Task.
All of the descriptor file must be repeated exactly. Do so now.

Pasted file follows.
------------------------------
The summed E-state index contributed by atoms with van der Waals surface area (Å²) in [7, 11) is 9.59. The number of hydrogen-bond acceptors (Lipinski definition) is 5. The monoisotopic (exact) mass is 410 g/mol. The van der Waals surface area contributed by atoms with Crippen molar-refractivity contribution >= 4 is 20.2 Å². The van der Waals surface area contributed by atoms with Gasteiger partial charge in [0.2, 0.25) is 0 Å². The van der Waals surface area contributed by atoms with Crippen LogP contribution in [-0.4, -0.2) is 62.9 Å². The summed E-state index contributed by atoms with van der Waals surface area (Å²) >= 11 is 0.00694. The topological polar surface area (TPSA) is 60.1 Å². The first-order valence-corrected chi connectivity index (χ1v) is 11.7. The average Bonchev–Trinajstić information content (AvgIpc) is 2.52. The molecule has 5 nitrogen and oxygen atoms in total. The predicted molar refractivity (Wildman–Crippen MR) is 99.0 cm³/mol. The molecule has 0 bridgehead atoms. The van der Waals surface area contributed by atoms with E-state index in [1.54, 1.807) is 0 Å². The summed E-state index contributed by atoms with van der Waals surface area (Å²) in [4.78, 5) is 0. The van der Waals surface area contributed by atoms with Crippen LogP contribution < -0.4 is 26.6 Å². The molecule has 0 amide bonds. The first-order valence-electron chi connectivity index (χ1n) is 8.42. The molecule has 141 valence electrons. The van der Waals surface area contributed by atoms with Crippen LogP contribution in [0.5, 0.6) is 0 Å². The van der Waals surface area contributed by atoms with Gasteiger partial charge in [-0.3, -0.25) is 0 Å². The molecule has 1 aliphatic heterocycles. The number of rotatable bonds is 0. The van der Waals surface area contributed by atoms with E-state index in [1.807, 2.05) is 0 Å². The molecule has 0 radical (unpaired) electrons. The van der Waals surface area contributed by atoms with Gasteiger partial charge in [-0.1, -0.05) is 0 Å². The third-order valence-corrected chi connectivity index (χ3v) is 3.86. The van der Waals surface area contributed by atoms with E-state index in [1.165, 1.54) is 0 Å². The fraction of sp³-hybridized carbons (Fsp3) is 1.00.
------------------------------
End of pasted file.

The summed E-state index contributed by atoms with van der Waals surface area (Å²) in [7, 11) is 9.59. The number of hydrogen-bond acceptors (Lipinski definition) is 5. The monoisotopic (exact) mass is 410 g/mol. The van der Waals surface area contributed by atoms with Crippen molar-refractivity contribution >= 4 is 20.2 Å². The van der Waals surface area contributed by atoms with Gasteiger partial charge in [0.2, 0.25) is 0 Å². The van der Waals surface area contributed by atoms with Crippen LogP contribution in [-0.4, -0.2) is 62.9 Å². The summed E-state index contributed by atoms with van der Waals surface area (Å²) >= 11 is 0.00694. The topological polar surface area (TPSA) is 60.1 Å². The first-order valence-corrected chi connectivity index (χ1v) is 11.7. The average Bonchev–Trinajstić information content (AvgIpc) is 2.52. The molecule has 5 nitrogen and oxygen atoms in total. The predicted molar refractivity (Wildman–Crippen MR) is 99.0 cm³/mol. The molecule has 0 bridgehead atoms. The van der Waals surface area contributed by atoms with E-state index in [1.54, 1.807) is 0 Å². The summed E-state index contributed by atoms with van der Waals surface area (Å²) in [4.78, 5) is 0. The van der Waals surface area contributed by atoms with Crippen LogP contribution < -0.4 is 26.6 Å². The molecule has 0 amide bonds. The first-order valence-electron chi connectivity index (χ1n) is 8.42. The molecule has 141 valence electrons. The van der Waals surface area contributed by atoms with Crippen LogP contribution in [0.5, 0.6) is 0 Å². The van der Waals surface area contributed by atoms with Gasteiger partial charge in [-0.3, -0.25) is 0 Å². The molecule has 1 aliphatic heterocycles. The number of rotatable bonds is 0. The van der Waals surface area contributed by atoms with E-state index in [1.807, 2.05) is 0 Å². The molecule has 0 radical (unpaired) electrons. The van der Waals surface area contributed by atoms with Gasteiger partial charge in [-0.1, -0.05) is 0 Å². The third-order valence-corrected chi connectivity index (χ3v) is 3.86. The van der Waals surface area contributed by atoms with E-state index in [1.165, 1.54) is 0 Å². The fraction of sp³-hybridized carbons (Fsp3) is 1.00.